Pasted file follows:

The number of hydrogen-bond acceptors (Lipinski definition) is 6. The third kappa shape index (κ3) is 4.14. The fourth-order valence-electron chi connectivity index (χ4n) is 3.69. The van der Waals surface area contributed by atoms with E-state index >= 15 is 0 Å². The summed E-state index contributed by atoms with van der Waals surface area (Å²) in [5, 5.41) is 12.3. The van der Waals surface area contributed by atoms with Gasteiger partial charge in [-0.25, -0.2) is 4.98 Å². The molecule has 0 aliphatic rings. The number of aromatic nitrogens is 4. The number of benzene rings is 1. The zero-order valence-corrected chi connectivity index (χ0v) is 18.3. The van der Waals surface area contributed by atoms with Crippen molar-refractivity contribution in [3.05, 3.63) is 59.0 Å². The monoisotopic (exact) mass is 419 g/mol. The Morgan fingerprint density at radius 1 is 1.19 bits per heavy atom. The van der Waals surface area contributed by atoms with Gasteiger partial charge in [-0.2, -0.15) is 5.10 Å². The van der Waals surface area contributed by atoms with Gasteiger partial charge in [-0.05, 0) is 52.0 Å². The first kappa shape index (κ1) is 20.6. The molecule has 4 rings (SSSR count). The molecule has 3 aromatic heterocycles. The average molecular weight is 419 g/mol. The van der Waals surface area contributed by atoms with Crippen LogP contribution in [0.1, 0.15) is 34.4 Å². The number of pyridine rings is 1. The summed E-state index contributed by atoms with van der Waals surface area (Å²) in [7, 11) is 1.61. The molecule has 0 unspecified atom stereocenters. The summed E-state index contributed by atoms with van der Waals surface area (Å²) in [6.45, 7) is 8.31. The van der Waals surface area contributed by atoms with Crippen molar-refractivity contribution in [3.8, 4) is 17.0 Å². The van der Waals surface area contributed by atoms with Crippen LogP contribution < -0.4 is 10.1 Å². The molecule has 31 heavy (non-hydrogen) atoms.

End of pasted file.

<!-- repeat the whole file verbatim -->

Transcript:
The number of hydrogen-bond acceptors (Lipinski definition) is 6. The third kappa shape index (κ3) is 4.14. The fourth-order valence-electron chi connectivity index (χ4n) is 3.69. The van der Waals surface area contributed by atoms with E-state index >= 15 is 0 Å². The summed E-state index contributed by atoms with van der Waals surface area (Å²) in [5, 5.41) is 12.3. The van der Waals surface area contributed by atoms with Gasteiger partial charge in [-0.25, -0.2) is 4.98 Å². The molecule has 0 aliphatic rings. The number of aromatic nitrogens is 4. The number of benzene rings is 1. The zero-order valence-corrected chi connectivity index (χ0v) is 18.3. The van der Waals surface area contributed by atoms with Crippen molar-refractivity contribution in [3.05, 3.63) is 59.0 Å². The monoisotopic (exact) mass is 419 g/mol. The Morgan fingerprint density at radius 1 is 1.19 bits per heavy atom. The van der Waals surface area contributed by atoms with Gasteiger partial charge in [-0.2, -0.15) is 5.10 Å². The van der Waals surface area contributed by atoms with Gasteiger partial charge in [-0.05, 0) is 52.0 Å². The first kappa shape index (κ1) is 20.6. The molecule has 4 rings (SSSR count). The molecule has 3 aromatic heterocycles. The average molecular weight is 419 g/mol. The van der Waals surface area contributed by atoms with Crippen LogP contribution in [0.1, 0.15) is 34.4 Å². The number of pyridine rings is 1. The summed E-state index contributed by atoms with van der Waals surface area (Å²) in [7, 11) is 1.61. The molecule has 0 unspecified atom stereocenters. The summed E-state index contributed by atoms with van der Waals surface area (Å²) in [6.45, 7) is 8.31. The van der Waals surface area contributed by atoms with Crippen molar-refractivity contribution in [3.8, 4) is 17.0 Å². The van der Waals surface area contributed by atoms with Crippen LogP contribution < -0.4 is 10.1 Å². The molecule has 31 heavy (non-hydrogen) atoms.